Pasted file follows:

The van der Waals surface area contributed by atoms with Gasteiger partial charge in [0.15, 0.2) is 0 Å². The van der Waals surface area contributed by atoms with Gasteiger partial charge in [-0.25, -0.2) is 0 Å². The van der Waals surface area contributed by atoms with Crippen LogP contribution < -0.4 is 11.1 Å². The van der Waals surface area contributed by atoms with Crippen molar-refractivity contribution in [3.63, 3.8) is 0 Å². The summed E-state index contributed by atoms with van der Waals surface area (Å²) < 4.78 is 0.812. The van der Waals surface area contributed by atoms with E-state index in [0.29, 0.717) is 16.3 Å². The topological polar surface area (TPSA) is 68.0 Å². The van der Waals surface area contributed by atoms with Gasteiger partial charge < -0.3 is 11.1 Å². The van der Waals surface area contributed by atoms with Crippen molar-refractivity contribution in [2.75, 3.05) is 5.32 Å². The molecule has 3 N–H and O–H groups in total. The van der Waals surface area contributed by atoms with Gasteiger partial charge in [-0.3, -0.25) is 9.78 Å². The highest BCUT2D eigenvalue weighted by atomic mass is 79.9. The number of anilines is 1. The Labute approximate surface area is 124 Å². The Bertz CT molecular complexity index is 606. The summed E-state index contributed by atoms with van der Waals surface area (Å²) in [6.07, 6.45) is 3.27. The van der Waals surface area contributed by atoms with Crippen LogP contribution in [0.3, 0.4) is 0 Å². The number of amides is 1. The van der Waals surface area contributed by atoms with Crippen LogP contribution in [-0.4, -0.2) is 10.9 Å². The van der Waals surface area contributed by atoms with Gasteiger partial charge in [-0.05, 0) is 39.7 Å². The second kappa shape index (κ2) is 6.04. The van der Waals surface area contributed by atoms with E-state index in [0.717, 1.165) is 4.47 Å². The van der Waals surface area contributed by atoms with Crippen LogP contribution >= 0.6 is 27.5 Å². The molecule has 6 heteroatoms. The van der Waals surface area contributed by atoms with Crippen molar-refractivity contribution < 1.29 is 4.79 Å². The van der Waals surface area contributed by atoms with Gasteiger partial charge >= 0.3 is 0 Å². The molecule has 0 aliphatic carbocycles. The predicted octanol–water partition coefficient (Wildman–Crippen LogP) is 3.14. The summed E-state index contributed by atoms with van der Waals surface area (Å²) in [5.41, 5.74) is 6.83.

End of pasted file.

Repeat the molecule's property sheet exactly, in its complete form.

The van der Waals surface area contributed by atoms with Gasteiger partial charge in [0.15, 0.2) is 0 Å². The van der Waals surface area contributed by atoms with Gasteiger partial charge in [-0.25, -0.2) is 0 Å². The van der Waals surface area contributed by atoms with Crippen LogP contribution < -0.4 is 11.1 Å². The van der Waals surface area contributed by atoms with Crippen molar-refractivity contribution in [3.63, 3.8) is 0 Å². The summed E-state index contributed by atoms with van der Waals surface area (Å²) < 4.78 is 0.812. The van der Waals surface area contributed by atoms with E-state index in [0.29, 0.717) is 16.3 Å². The topological polar surface area (TPSA) is 68.0 Å². The van der Waals surface area contributed by atoms with Gasteiger partial charge < -0.3 is 11.1 Å². The van der Waals surface area contributed by atoms with Crippen molar-refractivity contribution in [2.75, 3.05) is 5.32 Å². The molecule has 3 N–H and O–H groups in total. The van der Waals surface area contributed by atoms with Gasteiger partial charge in [-0.3, -0.25) is 9.78 Å². The highest BCUT2D eigenvalue weighted by atomic mass is 79.9. The number of anilines is 1. The Labute approximate surface area is 124 Å². The Bertz CT molecular complexity index is 606. The summed E-state index contributed by atoms with van der Waals surface area (Å²) in [6.07, 6.45) is 3.27. The van der Waals surface area contributed by atoms with Crippen LogP contribution in [0.3, 0.4) is 0 Å². The number of amides is 1. The van der Waals surface area contributed by atoms with Crippen LogP contribution in [-0.4, -0.2) is 10.9 Å². The van der Waals surface area contributed by atoms with Gasteiger partial charge in [-0.05, 0) is 39.7 Å². The second kappa shape index (κ2) is 6.04. The van der Waals surface area contributed by atoms with E-state index in [0.717, 1.165) is 4.47 Å². The van der Waals surface area contributed by atoms with Crippen LogP contribution >= 0.6 is 27.5 Å². The molecule has 6 heteroatoms. The van der Waals surface area contributed by atoms with Crippen molar-refractivity contribution < 1.29 is 4.79 Å². The van der Waals surface area contributed by atoms with Gasteiger partial charge >= 0.3 is 0 Å². The molecule has 0 aliphatic carbocycles. The predicted octanol–water partition coefficient (Wildman–Crippen LogP) is 3.14. The summed E-state index contributed by atoms with van der Waals surface area (Å²) in [5.41, 5.74) is 6.83.